Beyond this, there does remain the Code of Conduct of MPs – the breaching of which can be investigated by the Committee on Standards – although as was seen in the case of MP Owen Patterson.  Owen Patterson MP was found guilty by the Committee on Standards of breaching the Code of Conduct and yet when the time came to vote on his suspension from the House for 30 days, the government MPs instead voted to amend the rules of the Committee on Standards and to revisit the case.

All of which means that – the Speaker of the House cannot sanction MPs, the Prime could but does not sanction government ministers, and the Committee on Standards can sanction MPs – but only if MPs let it.  So…  where is the accountability?  (Even the police refuse to investigate the law-breaking parties in Number 10, presumably for fear of having their funding cut!)

The system as it is today has no reliable form of governance – and therefore it is open to the abuse that we are seeing today.  A government which has a majority of MPs can to all intents and purposes behave as it pleases – and the party-political nature of this system means that MPs are so busy jockeying for position and trying to curry favour that they dare not call out the corruption for what it is lest they be ostracised from their own little gravy-train life.  The Ministerial Code indicates that all government Ministers have “collective responsibility” – but it would seem that MPs don’t see this as a responsibility to uphold standards, but as a responsibility to defend people like themselves – the Blue party MPs defend Blues, and the Red party MPs defend Reds, etc. etc.  It doesn’t matter which colour is in power – the system by its very nature is corrupt.  It suffers no scrutiny and has no way of stopping those in power from corrupting it even further.

Where is the independent body that can stand on principle without fear of reprisals from those in power?  Even the (free?!!!) press cannot seek to hold the government to account for fear of having its funding removed or being dismantled altogether.

The Ministerial Code has one thing right – there is collective responsibility… every MP who continues to sit as an MP is responsible for perpetuating this facade.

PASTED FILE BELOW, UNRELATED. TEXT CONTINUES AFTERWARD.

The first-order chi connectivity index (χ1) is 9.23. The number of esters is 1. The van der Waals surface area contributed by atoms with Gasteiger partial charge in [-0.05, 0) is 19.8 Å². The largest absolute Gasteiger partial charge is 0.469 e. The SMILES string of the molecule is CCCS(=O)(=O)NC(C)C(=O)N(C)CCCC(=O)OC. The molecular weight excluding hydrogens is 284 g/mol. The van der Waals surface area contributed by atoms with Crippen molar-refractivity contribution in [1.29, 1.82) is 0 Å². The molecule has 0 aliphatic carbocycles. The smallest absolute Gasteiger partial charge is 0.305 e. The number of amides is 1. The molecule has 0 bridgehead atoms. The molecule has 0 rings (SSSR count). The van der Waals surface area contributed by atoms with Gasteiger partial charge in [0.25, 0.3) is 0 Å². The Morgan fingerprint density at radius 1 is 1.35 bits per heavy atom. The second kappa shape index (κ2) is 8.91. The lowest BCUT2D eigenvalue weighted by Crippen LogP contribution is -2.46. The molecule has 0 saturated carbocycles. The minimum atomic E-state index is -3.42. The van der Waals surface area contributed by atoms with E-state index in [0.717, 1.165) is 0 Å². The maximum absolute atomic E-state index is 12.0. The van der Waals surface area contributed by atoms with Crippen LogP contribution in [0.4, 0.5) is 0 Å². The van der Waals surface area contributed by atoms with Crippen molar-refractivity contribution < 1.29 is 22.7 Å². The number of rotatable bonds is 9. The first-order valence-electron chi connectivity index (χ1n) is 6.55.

One Reply to “Accounta-nility”

  1. It is an utter shambles, and I would like to see a written constitution replace the ‘unwritten constitution’ in use at present. The select committee on standards was the one that found Paterson guilty egregious braches of conduct, the HoC would have supported the 30 day ban the committee gave him, they changed the rules before it went to the floor of the HoC. The whole thing then collapsed because they could not get cross party support for the proposed rule changes.
    In terms of Johnson’s behaviour I don’t think anyone ever expected we would elect a PM who is a serial liar, he does get away with lies at PMQs and Labour should call them out and have him correct the record but it rareley happens.
    The collective responsibility in the Ministerial code refers to Ministers(all) taking responsibility for Government legislation (usually that contained in a GE manifesto. If ministers disagree they have to resign, e.g., Heseltine in the 1980’s over Westland, Robin Cook over the Iraq war, rarely do ministers resign if they make ‘policy’ mistakes. The last one (I think) was Lord Carrington Foreign Secretary when Argentina invaded the Falklands in !982.
    Going back to Johnson’s position, I think he is hoping for a form of words that will enable him to weasel his way out of things and blame others. He was very careful to say in Parliament “that he implicitly thought he was present at what he thought was a work event”, he has repeated the phrase on a number of ocassions. He is being pressured to relase the evidence including emails, phone messages etc with report, we shall see whether he does (I am not holding my breath). It is shambolic and the country is a laughing stock, unfit to govern.